The former Hanwell Urban District Council offices,
 where Hanwell Local Tribunal hearings were held.
Information from record transcriptions
H. W. Locke, who lived in the next street down from Sydney Langford Jones, differs from the others insofar as he didn’t wait for conscription; he served in the (Quaker) Friends' Ambulance Unit from Nov.1914 to Jan.1919, according to its List of Members. Presumably he did not therefore need to claim exemption, and hence does not appear in Tribunal records.
Frank Scrace is described, unusually, as “Atheist”, suggesting that his case may be worth examining more closely. His connection with Hanwell is uncertain (an address in Tooting is given as his main one), and he does not seem to have made an appeal to the Middlesex Tribunal. According to the 1911 Census he and his wife Maude were living at 2 Handsworth Cottages, West District Road, Ashford, Middlesex. His wartime fate is summarised as: (Drafted into a combatant unit and disobeyed orders) Prison: Wormwood Scrubs transfer to Wandsworth CP (Civil Prison) 1.2.17 to 8.3.17 (Remission); Wandsworth 26.3.17 to 17.8.17 (Remission); Canterbury CP to Wormwood S. 6.11.17; 2.9.18 transfer to Wandsworth. By Jan.1919 had served 3 sentences and two years. Illness - released on health grounds by order of Secretary of State 10.1.19.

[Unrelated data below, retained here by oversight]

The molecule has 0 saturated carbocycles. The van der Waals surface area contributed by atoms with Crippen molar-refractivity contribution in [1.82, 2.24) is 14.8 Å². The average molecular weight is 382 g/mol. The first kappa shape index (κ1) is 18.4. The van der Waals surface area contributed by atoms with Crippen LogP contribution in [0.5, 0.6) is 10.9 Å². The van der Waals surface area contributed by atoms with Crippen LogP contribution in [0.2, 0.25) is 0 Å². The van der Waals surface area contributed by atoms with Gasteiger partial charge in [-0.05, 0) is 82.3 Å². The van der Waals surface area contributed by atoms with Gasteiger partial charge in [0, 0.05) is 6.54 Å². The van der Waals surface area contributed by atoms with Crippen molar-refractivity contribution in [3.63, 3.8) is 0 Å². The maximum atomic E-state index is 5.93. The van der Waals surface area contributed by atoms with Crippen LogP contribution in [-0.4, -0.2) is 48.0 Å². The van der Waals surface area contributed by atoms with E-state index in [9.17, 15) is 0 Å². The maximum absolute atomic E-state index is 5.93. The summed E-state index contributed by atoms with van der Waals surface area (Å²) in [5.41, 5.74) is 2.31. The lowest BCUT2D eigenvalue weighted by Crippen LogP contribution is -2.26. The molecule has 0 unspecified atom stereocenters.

Alfred George Hooker applied to the Hanwell MST (Military Service Tribunal) as a member of the Plymouth Brethren and was granted Exemption from Combatant Service, 14.7.16. Evidently accepting this (his name does not show up on Middlesex Appeal Tribunal files), he served in the Non-Combatant Corps: 24.7.16 Hounslow, (6 Eastern) 25.7.16, (11 Eastern) 11.5.18; Home: 24.7.16 - 24.12.19 Demob.